I try to teach with a balanced approach because I do see the merit in what you say. But, I also know that matrices are incredible useful and are truly interesting on their own. Here is the quick break-down of the course I taught a bunch of times:

• Week 1: what is the matrix ? Matrix addition, multiplication, matrix algebra, blocks and applications. I introduce all the basic component notation here and prove things like $$(AB)^T=B^TA^T$$. On a personal level, it gives me great joy for this reflects my personal interest in tensor calculation. Needless to say, students have mixed feelings about my exuberance for index notation. As the years went on, I find myself drifting more and more into column-based arguments. But, that is basically the take-away message notationally, to verify a matrix identity you can focus at the matrix, column or row, or component level. Each viewpoint has its merits.

• Week 2: Gaussian elimination and elementary matrices. I spend a day on row-reduction, a day on intepreting solution sets and a day on how row reductions can be implemented by left multiplication of an elementary matrix. I might slip an application in here somewhere. I do not attempt to "prove" the uniqueness, but I do emphasize the ideas of forward and backwards pass. If I had more time, I'd work LU-decomposition in here. In contrast to Week 1, almost everything here is a matrix or column level notation.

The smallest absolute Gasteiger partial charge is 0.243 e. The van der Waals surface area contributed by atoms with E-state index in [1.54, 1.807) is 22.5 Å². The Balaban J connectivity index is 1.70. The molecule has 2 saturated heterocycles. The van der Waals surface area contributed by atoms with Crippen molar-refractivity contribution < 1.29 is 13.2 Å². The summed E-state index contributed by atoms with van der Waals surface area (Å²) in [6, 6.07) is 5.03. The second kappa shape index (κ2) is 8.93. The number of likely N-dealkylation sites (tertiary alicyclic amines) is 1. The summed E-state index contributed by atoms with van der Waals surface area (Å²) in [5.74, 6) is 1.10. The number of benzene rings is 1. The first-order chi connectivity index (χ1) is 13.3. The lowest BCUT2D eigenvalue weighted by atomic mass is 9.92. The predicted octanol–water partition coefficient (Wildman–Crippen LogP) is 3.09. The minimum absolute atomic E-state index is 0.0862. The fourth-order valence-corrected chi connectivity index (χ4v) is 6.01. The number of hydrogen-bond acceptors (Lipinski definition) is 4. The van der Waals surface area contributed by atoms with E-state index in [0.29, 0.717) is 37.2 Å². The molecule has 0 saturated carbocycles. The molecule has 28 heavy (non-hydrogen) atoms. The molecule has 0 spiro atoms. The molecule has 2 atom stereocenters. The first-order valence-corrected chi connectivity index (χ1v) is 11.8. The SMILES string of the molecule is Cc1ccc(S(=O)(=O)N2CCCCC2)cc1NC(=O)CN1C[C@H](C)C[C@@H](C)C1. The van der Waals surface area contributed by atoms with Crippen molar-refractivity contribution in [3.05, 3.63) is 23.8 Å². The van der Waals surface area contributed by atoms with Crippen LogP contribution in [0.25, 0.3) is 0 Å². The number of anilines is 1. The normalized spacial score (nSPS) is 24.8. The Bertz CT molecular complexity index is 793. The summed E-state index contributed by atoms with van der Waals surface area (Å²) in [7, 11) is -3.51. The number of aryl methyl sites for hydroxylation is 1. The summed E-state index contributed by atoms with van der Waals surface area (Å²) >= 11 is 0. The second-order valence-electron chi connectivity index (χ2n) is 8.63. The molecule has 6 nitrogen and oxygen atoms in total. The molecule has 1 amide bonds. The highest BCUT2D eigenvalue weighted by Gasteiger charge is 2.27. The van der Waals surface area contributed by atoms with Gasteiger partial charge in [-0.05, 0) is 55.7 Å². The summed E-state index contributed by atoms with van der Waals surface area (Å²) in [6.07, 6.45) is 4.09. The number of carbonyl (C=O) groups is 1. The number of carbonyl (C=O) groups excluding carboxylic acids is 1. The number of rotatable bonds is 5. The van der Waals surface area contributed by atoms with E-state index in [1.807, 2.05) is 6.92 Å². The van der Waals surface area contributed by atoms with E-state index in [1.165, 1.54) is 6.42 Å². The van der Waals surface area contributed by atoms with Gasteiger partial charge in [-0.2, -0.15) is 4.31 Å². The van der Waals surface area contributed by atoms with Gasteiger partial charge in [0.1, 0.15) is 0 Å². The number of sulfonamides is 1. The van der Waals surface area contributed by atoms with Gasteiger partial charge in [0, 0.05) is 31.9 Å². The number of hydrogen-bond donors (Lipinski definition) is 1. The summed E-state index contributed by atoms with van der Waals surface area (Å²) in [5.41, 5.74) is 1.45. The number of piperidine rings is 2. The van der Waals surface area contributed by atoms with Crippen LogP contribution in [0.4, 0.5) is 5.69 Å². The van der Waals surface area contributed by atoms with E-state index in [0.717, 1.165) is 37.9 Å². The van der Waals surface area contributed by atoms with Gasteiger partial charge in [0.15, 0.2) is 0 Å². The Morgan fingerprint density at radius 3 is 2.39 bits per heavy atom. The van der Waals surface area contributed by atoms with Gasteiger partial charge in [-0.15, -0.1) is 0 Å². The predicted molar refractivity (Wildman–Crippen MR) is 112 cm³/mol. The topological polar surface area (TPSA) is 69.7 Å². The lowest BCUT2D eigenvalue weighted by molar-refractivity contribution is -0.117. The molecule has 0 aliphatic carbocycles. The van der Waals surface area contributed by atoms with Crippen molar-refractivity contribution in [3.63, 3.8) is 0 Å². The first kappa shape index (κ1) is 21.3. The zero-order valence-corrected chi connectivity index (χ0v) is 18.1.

• Week 3: Inverse matrices, spanning, linear independence and the Column Correspondance Property (CCP). There is a good chunk of theoretical matrix algebra to cover here. I try to prove why left inverse implies right inverse in this context. The many equivalent characterizations of invertibility give a nice theorem to continue adding to as other ideas come in later. If I did Week 2 correctly, I've already showed them how to solve multiple systems with the same coefficient matrix so the usual magic trick for calculation the inverse is easily understood. Spanning and LI are new ideas, but the matrix calculations are the same we've been doing. Notice I focus attention here just on column matrix spanning and LI. The abstract version comes later.